A legal grey area exists when it comes to a public employer's ability to regulate an employee's use of social media when he/she is off-duty. In some instances, an employee’s social media presence off-duty may be problematic and even dangerous for a municipality. An example of this is when police officers post inappropriate photos of themselves online while identifying themselves as public safety officers or undercover officers or post information that could comprise the integrity of a law enforcement investigation. These issues have prompted many police and fire departments to adopt a department-specific social networking policy.
A municipality may want to consider the following in creating their social media policy:
- Authorized use of uniforms, insignia, emblems, municipal logos and anything related to municipal business
- Anonymous “blogging” or information sharing regarding municipal business
- Discussing work issues or personal thoughts about municipal strategies online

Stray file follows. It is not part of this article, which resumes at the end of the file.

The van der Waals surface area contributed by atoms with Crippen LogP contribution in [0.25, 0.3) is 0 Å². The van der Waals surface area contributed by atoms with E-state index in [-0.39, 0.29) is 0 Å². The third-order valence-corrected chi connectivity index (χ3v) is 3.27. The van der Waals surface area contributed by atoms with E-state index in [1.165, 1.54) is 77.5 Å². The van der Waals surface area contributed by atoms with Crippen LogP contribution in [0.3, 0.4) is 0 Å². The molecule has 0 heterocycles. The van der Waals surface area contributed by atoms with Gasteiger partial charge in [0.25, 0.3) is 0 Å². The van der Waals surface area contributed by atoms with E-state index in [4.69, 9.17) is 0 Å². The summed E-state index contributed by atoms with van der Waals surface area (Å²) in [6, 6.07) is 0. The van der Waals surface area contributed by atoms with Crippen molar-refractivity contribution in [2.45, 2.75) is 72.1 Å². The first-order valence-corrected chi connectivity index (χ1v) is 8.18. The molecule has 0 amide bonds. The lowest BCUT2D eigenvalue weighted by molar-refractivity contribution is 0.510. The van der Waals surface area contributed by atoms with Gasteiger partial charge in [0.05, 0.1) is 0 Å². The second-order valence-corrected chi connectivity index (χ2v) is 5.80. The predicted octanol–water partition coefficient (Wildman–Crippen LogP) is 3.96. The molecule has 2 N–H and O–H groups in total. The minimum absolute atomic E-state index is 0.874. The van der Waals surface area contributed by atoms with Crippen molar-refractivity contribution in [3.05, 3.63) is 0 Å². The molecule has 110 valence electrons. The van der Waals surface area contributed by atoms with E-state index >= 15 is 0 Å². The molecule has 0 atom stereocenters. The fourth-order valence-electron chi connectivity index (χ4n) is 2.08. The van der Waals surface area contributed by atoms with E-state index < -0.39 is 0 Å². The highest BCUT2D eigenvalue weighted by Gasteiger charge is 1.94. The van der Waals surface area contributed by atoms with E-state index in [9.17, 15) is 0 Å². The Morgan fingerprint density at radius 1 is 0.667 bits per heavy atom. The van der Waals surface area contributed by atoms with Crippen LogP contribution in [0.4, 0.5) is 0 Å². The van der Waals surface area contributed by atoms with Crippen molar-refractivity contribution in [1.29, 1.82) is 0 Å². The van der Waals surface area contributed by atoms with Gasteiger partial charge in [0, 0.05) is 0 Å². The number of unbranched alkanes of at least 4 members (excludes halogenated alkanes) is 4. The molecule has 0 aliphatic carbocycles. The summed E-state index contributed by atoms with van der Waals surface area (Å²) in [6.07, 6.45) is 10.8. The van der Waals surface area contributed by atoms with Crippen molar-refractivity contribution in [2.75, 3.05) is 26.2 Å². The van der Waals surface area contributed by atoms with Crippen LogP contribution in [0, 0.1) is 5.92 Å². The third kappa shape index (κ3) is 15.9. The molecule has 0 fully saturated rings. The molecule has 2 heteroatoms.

- Protection of sensitive information
- Security of undercover public safety work (present and future) such as an employee’s future capacity to move into an undercover position
A municipality should have clear policies in place to address certain off-duty online activity of employees. In public service, the off-duty behavior standard may be set high, particularly for public safety employees.
Because the test for determining whether an employee's off-duty use of social media can result in discipline, or is truly speech that is protected under the first amendment, is fact specific, it is important for you to consult legal counsel and your human resources professional before disciplining an employee for this type of conduct.